Mathews Creed XS Review
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Editors' reviewThe Mathews Creed XS continues the trend of Mathews following a new bow release with a shorter version of the same bow the next year. Last year, Mathews released the Creed, which sported a 30-inch axel-to-axel measurement; naturally, this year Mathews released a new bow with a 28-inch measurement. The Creed XS is not a fast shooting bow, but it screams forgiveness. With a short axel-to-axel measurement, the riser is actually the majority of that measurement, which means it is very stable for a shorter bow and will hold well on target. The 7.5-inch brace height means the bow is going to be very forgiving as well. For $999, the Mathews Creed XS may be a bit overpriced for some, but the quality and workmanship of the Mathews bow is fantastic. The smooth drawing Creed XS will be a great addition to those wanting a short, lightweight hunting rig from a top notch manufacturer.
Finish2014 brings with it five finish options for the flagship Creed XS. Mathews bows have been offered in their very own Lost Camo for years, and the Creed XS is also available in this camo pattern as well. Those not interested in a camo finish have four choices to choose from. The first is the popular tactical pattern with a black riser and carbon fiber look alike limbs. Shooters not wanting the carbon limbs can also opt for the all black look with black riser and black limbs. Those wanting to add a little pizazz can choose the Black Crimson model which adds crimson red limb pockets and accent colors. The last finish pattern is a new one for 2014 called Desert Tactical. This pattern is a solid gold-yellow color on the limbs and riser. The gridlock riser proposes a few challenges for finishing because of the designed cutouts and skinny surface areas, but the riser is done without mistakes. Even the hard to reach areas are completely covered and the finished product looks really great.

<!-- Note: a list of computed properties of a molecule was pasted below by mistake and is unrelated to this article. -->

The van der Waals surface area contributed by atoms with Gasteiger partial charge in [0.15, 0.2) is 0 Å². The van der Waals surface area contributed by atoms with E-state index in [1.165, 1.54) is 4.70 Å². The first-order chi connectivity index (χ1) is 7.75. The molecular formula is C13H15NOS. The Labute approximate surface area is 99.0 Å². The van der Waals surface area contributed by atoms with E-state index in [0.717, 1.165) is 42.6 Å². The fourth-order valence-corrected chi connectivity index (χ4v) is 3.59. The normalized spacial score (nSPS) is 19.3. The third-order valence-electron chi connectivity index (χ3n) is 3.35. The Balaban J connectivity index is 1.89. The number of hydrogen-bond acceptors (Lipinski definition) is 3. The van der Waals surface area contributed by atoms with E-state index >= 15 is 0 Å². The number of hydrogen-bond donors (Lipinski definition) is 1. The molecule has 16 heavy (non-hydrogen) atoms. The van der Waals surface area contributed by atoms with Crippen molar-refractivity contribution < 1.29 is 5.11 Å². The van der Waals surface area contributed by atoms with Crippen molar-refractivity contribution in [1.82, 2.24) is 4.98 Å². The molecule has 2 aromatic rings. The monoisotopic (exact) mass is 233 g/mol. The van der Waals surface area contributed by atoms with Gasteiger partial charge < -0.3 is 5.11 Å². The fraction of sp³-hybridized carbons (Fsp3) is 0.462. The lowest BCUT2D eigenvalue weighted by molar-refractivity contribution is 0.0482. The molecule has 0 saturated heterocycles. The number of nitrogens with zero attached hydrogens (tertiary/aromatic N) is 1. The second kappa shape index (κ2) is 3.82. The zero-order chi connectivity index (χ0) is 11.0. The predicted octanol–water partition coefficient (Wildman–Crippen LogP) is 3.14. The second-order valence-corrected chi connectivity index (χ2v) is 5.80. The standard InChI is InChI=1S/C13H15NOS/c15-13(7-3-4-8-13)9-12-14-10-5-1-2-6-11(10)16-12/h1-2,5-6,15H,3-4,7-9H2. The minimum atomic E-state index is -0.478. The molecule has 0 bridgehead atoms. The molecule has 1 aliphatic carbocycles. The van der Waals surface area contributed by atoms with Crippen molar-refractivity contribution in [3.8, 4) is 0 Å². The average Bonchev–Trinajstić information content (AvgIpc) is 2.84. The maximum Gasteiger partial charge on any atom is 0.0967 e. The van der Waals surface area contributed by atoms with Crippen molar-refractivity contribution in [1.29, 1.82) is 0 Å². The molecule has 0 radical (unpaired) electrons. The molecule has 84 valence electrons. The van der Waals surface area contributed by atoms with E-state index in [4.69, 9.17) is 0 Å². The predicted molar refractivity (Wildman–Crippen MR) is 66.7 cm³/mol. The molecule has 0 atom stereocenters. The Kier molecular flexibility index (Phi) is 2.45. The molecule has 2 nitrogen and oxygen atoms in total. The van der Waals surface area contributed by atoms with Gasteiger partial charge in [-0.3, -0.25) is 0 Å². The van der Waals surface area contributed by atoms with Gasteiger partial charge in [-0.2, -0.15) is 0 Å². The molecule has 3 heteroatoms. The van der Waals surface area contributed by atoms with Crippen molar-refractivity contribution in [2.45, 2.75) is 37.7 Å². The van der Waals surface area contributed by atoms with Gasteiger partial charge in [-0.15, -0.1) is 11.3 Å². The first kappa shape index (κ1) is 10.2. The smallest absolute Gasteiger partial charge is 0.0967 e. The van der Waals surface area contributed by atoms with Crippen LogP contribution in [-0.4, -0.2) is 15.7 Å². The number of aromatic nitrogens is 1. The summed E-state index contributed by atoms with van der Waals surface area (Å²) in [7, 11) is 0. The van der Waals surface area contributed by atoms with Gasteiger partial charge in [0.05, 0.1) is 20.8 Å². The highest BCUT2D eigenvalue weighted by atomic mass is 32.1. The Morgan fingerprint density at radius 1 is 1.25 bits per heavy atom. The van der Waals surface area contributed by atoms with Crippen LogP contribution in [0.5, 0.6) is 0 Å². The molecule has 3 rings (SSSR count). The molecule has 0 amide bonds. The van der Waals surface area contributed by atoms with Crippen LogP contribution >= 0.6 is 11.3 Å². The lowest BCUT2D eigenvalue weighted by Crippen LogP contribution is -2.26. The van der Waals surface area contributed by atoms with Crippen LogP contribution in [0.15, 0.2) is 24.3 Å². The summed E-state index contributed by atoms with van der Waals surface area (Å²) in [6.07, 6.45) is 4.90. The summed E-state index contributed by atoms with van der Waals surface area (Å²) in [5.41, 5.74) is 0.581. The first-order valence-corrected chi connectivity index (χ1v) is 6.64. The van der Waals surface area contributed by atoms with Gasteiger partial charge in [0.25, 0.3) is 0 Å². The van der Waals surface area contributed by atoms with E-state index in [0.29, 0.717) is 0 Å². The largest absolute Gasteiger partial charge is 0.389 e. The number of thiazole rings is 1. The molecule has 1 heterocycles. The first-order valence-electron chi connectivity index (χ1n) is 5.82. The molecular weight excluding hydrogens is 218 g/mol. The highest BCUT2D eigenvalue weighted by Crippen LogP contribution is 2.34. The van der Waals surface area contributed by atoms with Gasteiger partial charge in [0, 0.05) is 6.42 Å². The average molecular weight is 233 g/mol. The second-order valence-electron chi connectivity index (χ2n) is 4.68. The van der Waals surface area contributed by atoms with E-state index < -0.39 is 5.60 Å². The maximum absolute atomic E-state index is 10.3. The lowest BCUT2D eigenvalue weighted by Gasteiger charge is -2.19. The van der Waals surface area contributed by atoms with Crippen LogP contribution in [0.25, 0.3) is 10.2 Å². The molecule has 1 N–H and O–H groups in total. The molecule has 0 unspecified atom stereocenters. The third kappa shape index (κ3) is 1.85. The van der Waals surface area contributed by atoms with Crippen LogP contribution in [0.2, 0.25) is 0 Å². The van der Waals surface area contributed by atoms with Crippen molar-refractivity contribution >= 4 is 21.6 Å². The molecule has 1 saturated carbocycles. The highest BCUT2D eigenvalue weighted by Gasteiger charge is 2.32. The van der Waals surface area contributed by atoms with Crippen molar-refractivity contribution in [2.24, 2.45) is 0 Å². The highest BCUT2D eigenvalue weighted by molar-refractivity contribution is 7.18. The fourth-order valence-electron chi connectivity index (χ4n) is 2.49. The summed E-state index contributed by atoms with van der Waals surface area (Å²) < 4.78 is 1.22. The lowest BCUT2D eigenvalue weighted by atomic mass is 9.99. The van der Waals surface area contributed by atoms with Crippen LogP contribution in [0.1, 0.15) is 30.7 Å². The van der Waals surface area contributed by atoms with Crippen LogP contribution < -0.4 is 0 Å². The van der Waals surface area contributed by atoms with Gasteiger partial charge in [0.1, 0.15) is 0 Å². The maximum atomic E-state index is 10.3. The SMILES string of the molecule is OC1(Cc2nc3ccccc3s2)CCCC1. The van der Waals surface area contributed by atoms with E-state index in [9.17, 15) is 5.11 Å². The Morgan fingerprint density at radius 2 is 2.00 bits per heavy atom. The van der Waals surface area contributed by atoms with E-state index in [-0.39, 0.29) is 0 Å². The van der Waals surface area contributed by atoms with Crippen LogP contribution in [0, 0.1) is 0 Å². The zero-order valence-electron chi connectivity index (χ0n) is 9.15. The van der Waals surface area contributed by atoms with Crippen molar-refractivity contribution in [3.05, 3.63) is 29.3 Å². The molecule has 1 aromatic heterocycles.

RiserMathews bows have had a unique look since the introduction of the z7 series several years ago, and the Geo Grid Lock Riser is still a focus on the Creed XS. This geometric design allows for superior strength while allowing extra weight to be cut from the overall mass of the bow making it as light weight as possible. Weighing it at 3.8-pounds, the Creed XS, is exactly what many hunters are demanding from a hunting bow. The 28-inch axel to axel measurement is a bit misleading. Longer bow designs are often associated with being easier to hold on target. Although this generalization is good in theory, the reasoning typically comes down to the riser length, not the axel to axel measurement. The riser length of the Creed XS is 24.58-inches, which is pretty impressive. To put this a bit more into perspective, the Mathews Chill R is a 33-inch axel to axel bow and has a riser measurement of 23.647-inches. The point is to keep in mind a shorter bow can still hold well on target like a longer bow. Mathews has made a point to keep vibration and noise to a minimum with the Creed XS adding three major dampening devices to the bow. The rear mounting Dead End String Stop Lite is a lightweight version of the popular Dead End String Stop. It functions well stopping the strings forward movement and transferring the vibration away from the shooters hand to the front mounting stabilizer bushing mounted directly in line with the string stop system. The riser has two cutouts on the top and bottom close to the limb pockets designed for the circular dampening devices. The harmonic stabilizer lite and the harmonic dampeners absorb a large percentage of the vibration caused by the limbs after the arrow is shot. All three of these devices do a great job keeping vibration away from the shooters hand and giving the bow a smooth feel after the shot.